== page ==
They stood there, arms locked, tears in their eyes. For Thurl Bailey, Dereck Whittenburg and Sidney Lowe, there could be no sweeter feeling than to stand together in the midst of the tumult on the court at the Omni today and enjoy the moment.

The three seniors from the Washington, D.C., area were the reason N.C. State survived three straight games that easily could have been lost. They scored the points--158 of the 243 their team scored--they got most of the assists and most of the rebounds. They were primarily responsible for victories over Wake Forest, North Carolina and then today, Virginia, 81-78.

"They knew this was the last time for them, their careers have been so up and down, they were going to play every one right to the buzzer," said Coach Jim Valvano. "They were mentally tough when we needed it most. They never backed off a step."

The broken foot that Whittenburg suffered in the season's 10th game, which appeared to end his season, may have made this team better.

Younger players such as Lorenzo Charles and Ernie Myers matured because they had to. And Lowe, throughout his career a man who rarely looked at the basket, began shooting more. When Whittenburg came back six games ago, also against Virginia, N.C. State had offensive dimensions it had not had before.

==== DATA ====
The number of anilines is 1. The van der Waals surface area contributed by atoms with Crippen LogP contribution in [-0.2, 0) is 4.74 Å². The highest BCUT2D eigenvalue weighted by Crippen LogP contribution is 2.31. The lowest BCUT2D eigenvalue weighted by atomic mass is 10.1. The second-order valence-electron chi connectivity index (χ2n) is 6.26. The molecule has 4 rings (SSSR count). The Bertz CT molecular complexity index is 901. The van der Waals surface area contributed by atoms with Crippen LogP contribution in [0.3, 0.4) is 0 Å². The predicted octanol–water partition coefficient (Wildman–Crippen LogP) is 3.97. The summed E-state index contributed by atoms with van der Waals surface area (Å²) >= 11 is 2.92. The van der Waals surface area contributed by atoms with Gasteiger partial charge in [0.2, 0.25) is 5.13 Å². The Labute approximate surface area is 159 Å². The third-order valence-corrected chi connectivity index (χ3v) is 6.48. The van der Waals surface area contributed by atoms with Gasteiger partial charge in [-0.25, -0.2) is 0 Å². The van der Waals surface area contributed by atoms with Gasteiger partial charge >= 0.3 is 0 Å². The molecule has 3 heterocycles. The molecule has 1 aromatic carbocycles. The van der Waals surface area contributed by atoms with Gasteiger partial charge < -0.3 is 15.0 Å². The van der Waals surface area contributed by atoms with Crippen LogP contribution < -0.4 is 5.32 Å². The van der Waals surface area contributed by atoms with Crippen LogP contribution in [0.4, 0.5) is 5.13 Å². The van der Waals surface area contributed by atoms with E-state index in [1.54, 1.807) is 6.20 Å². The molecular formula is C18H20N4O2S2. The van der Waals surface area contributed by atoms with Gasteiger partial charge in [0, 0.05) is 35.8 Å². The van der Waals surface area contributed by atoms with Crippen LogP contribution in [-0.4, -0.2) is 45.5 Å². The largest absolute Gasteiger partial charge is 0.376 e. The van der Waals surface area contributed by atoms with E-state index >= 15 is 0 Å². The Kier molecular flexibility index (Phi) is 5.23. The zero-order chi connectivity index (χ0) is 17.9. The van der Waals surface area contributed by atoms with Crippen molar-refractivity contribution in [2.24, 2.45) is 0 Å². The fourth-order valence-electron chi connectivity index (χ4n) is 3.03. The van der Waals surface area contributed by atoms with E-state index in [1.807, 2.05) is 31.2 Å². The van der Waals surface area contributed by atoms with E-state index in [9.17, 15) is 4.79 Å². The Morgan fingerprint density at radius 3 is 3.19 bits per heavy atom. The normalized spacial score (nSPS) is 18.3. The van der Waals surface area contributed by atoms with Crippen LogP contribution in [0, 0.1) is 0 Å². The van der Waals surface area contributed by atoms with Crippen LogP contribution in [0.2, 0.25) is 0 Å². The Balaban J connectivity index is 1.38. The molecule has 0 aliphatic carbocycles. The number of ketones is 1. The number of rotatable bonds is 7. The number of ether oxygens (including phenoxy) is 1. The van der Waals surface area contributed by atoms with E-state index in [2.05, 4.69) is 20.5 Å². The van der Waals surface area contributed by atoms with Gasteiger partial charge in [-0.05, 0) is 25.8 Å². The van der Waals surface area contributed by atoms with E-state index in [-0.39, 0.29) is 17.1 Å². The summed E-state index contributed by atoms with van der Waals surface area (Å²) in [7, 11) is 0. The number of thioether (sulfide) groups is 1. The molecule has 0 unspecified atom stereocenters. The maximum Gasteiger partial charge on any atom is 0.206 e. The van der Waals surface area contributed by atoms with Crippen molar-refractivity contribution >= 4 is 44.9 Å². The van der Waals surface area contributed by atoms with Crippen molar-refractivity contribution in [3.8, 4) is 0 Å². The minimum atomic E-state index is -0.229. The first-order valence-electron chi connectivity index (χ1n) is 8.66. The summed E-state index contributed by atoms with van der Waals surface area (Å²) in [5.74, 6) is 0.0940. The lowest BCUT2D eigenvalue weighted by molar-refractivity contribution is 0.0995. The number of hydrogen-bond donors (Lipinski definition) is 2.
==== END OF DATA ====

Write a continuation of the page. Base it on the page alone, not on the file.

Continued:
"Before Whitt got hurt, I just played my role and tried to set things up for the other guys," said Lowe, who has played with Whittenburg since their days at De Matha High School. "When he went out, I had to do more, look to shoot more."

The Wolfpack came into the tournament hoping that one victory would sneak them into the NCAA Tournament. When they beat North Carolina Saturday, they knew they were in. Today, most thought, Virginia and Ralph Sampson would finally win an ACC title and the Wolfpack would be satisfied losers, having gotten what they came for--the bid.

Lowe's shooting against North Carolina kept N.C. State alive until Whittenburg scored 11 points to win it in the overtime. Today, the scorer was Bailey, from Bladensburg High. Whenever Virginia extended its defense to cut off the two little men (Lowe had 18 points, Whittenburg 15) there was Bailey making 24 points, shooting a variety of turnaround jumpers, short hooks and twice, three-point shots. The last one put N.C. State ahead to stay, 67-65, with 7:02 to play.

"We just kept telling ourselves to take good shots every time down, be patient," Bailey said. "We were a little tired, but . . . the adrenaline was really pumping."

Perhaps that was the difference. When the game was at stake, Sampson became the first 7-foot-4 person to disappear in view of 16,723 people..

"When you've got these two guys with you, you know good things will happen," Bailey said. "Whenever it got tough, Whitt or Sidney were always there, saying, 'Don't worry, don't worry; we'll get it done.' "

When it was over, Whittenburg embraced his two buddies. "What did I tell you guys; what did I tell you?" he yelled.

"I told them, even back in January, 'keep dreaming,' " Whittenburg said.